When High-Rise works it works brilliantly, but it never sustains that brilliance beyond a handful of potent scenes. The rest of the film is simply dull, and the aloof satire comes across as an apathetic shrug with little insight beyond the obvious when it comes to class struggles. The strokes are so broad (rich people dress up as 18th century aristocrats at a party!) it’s best to just appreciate the goofy tonal shifts, beautiful cinematography, and amazing soundtrack (Portishead’s cover of SOS is a thing of wonder).

There are some pointed observations on how women are all too often the victims of class revolutions, no matter the strata they’re on, but this is never seriously examined, but tossed aside for jokey decadence and dialogue like “Who is going to fuck me in the ass?”, a scene I assume is meant to be pitch-black humor… right? Most surprisingly, given the source material and director, the film is toothless, like a knife fight with foam weapons and knee pads.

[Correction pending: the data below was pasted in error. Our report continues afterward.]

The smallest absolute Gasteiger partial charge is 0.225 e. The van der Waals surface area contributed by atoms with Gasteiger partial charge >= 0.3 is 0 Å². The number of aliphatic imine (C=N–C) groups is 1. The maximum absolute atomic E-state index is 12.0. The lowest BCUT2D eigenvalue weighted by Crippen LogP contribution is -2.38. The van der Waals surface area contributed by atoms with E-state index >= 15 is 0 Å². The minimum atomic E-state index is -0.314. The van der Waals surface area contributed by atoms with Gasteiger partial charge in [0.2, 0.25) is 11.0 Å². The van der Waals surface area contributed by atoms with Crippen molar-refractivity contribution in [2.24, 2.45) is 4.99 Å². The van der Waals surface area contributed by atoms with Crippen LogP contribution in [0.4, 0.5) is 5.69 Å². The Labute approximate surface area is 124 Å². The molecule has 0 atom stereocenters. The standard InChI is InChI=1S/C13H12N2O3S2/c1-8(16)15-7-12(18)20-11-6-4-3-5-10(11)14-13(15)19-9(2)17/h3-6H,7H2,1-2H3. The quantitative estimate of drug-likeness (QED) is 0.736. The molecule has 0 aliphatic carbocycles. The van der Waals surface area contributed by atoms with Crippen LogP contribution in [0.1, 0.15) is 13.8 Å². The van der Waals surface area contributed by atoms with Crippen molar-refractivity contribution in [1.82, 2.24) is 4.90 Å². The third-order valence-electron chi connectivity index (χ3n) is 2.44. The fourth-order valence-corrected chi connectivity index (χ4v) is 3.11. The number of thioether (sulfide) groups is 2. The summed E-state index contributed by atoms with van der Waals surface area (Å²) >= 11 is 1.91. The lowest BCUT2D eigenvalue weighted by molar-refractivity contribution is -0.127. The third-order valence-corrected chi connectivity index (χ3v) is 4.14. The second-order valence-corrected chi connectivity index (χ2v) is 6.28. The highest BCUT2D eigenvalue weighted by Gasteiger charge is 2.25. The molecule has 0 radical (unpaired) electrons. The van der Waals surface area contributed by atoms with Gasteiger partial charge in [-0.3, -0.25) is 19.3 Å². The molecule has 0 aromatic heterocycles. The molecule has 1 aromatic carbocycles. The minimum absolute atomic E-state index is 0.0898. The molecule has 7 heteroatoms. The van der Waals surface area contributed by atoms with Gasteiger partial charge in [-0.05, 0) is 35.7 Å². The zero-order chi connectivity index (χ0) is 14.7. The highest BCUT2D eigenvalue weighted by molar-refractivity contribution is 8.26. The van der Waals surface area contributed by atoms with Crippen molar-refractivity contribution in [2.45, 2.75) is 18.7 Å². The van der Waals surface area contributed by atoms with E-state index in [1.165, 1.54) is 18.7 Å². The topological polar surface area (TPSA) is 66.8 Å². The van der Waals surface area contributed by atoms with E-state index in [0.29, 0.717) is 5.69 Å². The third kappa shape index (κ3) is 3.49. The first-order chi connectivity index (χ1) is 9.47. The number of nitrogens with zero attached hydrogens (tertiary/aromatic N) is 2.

Despite my lukewarm opinion, Wheatley is always an adventurous and fascinating filmmaker, so definitely take a stab at a viewing if you find any of his other films worthwhile, or if you admire Ballard’s work. While I admit I’m being unfair in contemplating this, I can’t help but wonder how Cronenberg’s icy intellect would have interpreted such an epic Ballardian nightmare that was long considered unfilmmable, given his excellent adaptation of Spider, another novel I never imagined could be successfully translated to the screen.

I guess we’ll always have Shivers to look at as a Cronenbergian suggestion of what High-Rise could have been.

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